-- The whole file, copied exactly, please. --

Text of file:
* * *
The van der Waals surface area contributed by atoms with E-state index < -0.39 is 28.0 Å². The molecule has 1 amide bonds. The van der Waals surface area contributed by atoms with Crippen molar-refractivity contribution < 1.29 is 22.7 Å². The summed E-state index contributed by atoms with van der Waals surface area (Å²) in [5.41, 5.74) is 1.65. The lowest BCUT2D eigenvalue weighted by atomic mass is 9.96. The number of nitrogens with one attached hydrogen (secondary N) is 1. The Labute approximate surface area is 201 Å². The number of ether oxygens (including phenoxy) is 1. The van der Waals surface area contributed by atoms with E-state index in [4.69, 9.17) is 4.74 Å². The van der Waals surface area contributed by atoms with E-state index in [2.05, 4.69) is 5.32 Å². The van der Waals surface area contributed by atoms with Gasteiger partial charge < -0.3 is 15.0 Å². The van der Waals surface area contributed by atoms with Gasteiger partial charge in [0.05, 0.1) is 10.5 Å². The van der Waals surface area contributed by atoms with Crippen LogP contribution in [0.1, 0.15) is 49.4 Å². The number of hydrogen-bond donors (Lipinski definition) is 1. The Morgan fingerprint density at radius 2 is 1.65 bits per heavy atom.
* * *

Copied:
The van der Waals surface area contributed by atoms with E-state index < -0.39 is 28.0 Å². The molecule has 1 amide bonds. The van der Waals surface area contributed by atoms with Crippen molar-refractivity contribution < 1.29 is 22.7 Å². The summed E-state index contributed by atoms with van der Waals surface area (Å²) in [5.41, 5.74) is 1.65. The lowest BCUT2D eigenvalue weighted by atomic mass is 9.96. The number of nitrogens with one attached hydrogen (secondary N) is 1. The Labute approximate surface area is 201 Å². The number of ether oxygens (including phenoxy) is 1. The van der Waals surface area contributed by atoms with E-state index in [4.69, 9.17) is 4.74 Å². The van der Waals surface area contributed by atoms with E-state index in [2.05, 4.69) is 5.32 Å². The van der Waals surface area contributed by atoms with Gasteiger partial charge < -0.3 is 15.0 Å². The van der Waals surface area contributed by atoms with Gasteiger partial charge in [0.05, 0.1) is 10.5 Å². The van der Waals surface area contributed by atoms with Crippen LogP contribution in [0.1, 0.15) is 49.4 Å². The number of hydrogen-bond donors (Lipinski definition) is 1. The Morgan fingerprint density at radius 2 is 1.65 bits per heavy atom.